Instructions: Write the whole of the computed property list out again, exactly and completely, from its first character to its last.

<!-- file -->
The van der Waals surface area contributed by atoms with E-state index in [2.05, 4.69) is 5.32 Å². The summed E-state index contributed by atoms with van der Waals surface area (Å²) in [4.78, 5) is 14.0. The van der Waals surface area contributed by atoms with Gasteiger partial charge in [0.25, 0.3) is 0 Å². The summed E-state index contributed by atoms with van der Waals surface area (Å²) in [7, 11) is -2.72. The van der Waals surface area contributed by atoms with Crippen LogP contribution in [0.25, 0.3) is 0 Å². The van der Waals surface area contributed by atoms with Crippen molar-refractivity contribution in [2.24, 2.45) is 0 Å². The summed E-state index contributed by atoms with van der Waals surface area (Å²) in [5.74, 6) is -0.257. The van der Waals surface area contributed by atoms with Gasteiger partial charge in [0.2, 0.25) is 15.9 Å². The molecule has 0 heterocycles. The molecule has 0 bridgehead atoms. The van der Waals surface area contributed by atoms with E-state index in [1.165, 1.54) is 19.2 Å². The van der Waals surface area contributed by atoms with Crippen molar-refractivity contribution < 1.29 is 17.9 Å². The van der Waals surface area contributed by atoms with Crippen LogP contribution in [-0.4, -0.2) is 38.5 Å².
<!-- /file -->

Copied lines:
The van der Waals surface area contributed by atoms with E-state index in [2.05, 4.69) is 5.32 Å². The summed E-state index contributed by atoms with van der Waals surface area (Å²) in [4.78, 5) is 14.0. The van der Waals surface area contributed by atoms with Gasteiger partial charge in [0.25, 0.3) is 0 Å². The summed E-state index contributed by atoms with van der Waals surface area (Å²) in [7, 11) is -2.72. The van der Waals surface area contributed by atoms with Crippen LogP contribution in [0.25, 0.3) is 0 Å². The van der Waals surface area contributed by atoms with Crippen molar-refractivity contribution in [2.24, 2.45) is 0 Å². The summed E-state index contributed by atoms with van der Waals surface area (Å²) in [5.74, 6) is -0.257. The van der Waals surface area contributed by atoms with Gasteiger partial charge in [0.2, 0.25) is 15.9 Å². The molecule has 0 heterocycles. The molecule has 0 bridgehead atoms. The van der Waals surface area contributed by atoms with E-state index in [1.165, 1.54) is 19.2 Å². The van der Waals surface area contributed by atoms with Crippen molar-refractivity contribution < 1.29 is 17.9 Å². The van der Waals surface area contributed by atoms with Crippen LogP contribution in [-0.4, -0.2) is 38.5 Å².